Your honesty was very admirable. It must have taken a huge amount of courage to admit your change of mind/heart. I really respect that. Even for someone like me, with much less to lose than you did, I cringe at the possible outcomes of admitting where I am.

  3. Anonymous,

    Thanks for your comments. Yes, they teach textual criticism and actually are pretty good at it but they take a lot of heat from the even more extreme fundamentalist groups like Pensacola Christian College and Hyles-Anderson affiliate colleges for doing so. Textual criticism really doesn't disprove the Bible, it only disproves the inspiration of the KJV.

    Honest questions? Um. Well, it just seems to be assumed by everyone that the Bible is the Word of God and so no serious questioning of it takes place. When we studied liberals and other critics of the Bible it was only to see how and why they "strayed from the truth."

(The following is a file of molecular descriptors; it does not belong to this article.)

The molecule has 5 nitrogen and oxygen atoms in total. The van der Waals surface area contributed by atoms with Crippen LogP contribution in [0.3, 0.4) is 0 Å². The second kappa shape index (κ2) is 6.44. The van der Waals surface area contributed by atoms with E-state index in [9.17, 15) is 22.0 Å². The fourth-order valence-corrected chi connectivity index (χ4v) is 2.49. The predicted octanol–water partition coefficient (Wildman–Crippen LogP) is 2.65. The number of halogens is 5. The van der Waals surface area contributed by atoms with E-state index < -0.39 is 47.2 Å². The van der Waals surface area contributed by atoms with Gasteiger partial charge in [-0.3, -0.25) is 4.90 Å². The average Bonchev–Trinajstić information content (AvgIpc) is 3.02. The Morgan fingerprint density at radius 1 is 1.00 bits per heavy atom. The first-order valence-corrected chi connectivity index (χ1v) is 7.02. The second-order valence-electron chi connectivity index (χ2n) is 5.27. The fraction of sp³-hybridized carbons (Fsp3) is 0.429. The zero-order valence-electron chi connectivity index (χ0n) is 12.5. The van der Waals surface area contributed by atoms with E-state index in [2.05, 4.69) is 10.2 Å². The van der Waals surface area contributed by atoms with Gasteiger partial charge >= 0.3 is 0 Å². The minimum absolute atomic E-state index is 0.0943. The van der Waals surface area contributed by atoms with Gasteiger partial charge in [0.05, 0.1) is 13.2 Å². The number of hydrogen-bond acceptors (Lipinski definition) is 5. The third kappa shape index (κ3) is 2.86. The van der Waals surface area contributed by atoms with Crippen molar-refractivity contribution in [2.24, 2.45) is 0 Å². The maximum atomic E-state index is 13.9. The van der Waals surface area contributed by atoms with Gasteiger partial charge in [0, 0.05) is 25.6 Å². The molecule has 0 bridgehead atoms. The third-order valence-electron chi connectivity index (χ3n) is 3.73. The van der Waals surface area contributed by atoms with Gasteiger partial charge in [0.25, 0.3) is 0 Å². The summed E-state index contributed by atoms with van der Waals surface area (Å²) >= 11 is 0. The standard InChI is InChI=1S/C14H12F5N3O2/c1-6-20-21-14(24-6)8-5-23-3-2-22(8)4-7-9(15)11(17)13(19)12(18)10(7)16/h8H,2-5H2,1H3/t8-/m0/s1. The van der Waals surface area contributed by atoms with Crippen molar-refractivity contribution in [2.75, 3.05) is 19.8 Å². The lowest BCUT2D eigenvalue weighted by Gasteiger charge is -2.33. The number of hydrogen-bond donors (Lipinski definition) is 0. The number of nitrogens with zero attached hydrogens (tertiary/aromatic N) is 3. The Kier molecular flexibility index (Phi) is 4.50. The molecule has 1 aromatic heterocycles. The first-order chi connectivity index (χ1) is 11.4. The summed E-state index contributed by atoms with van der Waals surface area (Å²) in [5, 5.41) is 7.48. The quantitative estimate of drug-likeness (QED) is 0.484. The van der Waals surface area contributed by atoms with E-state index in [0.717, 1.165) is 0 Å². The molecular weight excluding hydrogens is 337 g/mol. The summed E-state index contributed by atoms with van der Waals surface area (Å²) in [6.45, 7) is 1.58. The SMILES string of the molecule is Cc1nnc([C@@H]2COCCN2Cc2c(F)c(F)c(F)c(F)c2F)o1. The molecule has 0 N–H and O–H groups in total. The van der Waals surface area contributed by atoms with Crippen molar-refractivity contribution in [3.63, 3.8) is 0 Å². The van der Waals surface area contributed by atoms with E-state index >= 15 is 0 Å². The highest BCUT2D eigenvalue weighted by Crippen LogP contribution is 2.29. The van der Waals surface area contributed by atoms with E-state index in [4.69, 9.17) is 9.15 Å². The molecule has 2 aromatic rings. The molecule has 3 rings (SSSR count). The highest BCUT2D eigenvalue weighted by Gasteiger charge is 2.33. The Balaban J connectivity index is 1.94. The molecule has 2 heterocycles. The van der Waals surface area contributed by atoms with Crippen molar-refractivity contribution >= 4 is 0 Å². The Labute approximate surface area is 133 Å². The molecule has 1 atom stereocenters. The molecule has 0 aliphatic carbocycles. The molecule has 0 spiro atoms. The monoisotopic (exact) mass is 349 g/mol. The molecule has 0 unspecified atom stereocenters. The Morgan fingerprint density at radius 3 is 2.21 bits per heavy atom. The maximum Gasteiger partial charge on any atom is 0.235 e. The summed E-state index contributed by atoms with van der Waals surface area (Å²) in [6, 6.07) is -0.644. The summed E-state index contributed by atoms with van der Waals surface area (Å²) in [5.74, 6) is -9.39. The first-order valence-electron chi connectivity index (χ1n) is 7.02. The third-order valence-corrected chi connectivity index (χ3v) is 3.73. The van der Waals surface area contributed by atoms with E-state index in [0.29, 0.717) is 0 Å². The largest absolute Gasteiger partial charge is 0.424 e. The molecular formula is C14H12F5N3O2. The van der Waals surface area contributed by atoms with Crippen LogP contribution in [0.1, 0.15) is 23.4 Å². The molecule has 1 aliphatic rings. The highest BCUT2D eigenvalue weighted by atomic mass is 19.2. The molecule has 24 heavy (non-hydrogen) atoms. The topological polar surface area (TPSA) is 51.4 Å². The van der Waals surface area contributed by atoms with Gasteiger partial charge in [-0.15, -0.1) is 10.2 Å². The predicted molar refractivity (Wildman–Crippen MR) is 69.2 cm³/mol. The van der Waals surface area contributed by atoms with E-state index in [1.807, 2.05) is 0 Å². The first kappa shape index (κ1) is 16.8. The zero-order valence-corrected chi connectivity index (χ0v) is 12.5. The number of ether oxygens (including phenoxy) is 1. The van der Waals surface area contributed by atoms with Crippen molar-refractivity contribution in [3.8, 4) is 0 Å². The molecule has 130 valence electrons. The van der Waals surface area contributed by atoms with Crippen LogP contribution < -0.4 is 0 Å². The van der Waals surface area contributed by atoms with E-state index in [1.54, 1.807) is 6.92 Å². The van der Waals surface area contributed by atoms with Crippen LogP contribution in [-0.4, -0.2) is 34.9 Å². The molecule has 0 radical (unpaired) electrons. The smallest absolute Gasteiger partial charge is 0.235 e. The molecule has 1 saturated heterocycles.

I obviously sympathize with your struggles but now with the internet it is clear that many, many people are struggling. Back in 1994 before the internet, I felt like the "lone ranger," although I was aware of Charles Templeton and his departure from the faith but not many others.

    I would just encourage you to be honest with yourself and follow the evidence wherever it leads. That is what I did and I am glad I did.

    As for other theories of the atonement, yes there are others but for conservatives its almost exclusively the PST. The other theories have problems though too and eventually I will get around to discussing all of them.

  4. Anonymous,

    My friend Luke Muehlhauser is a former believer. His father is a Pastor. Check out his post about losing his faith.

  5. Ken,

    Thanks for your reply, and for recommending Luke's blog. I just read his story. The internet is changing the world, and I am so glad to be living in this era!

    I'm going to read through your archives, and I look forward to your new posts!

  6. @ Anonymous - "Under the huge umbrella of Christianity, is there any branch that holds to a different atonement theory?"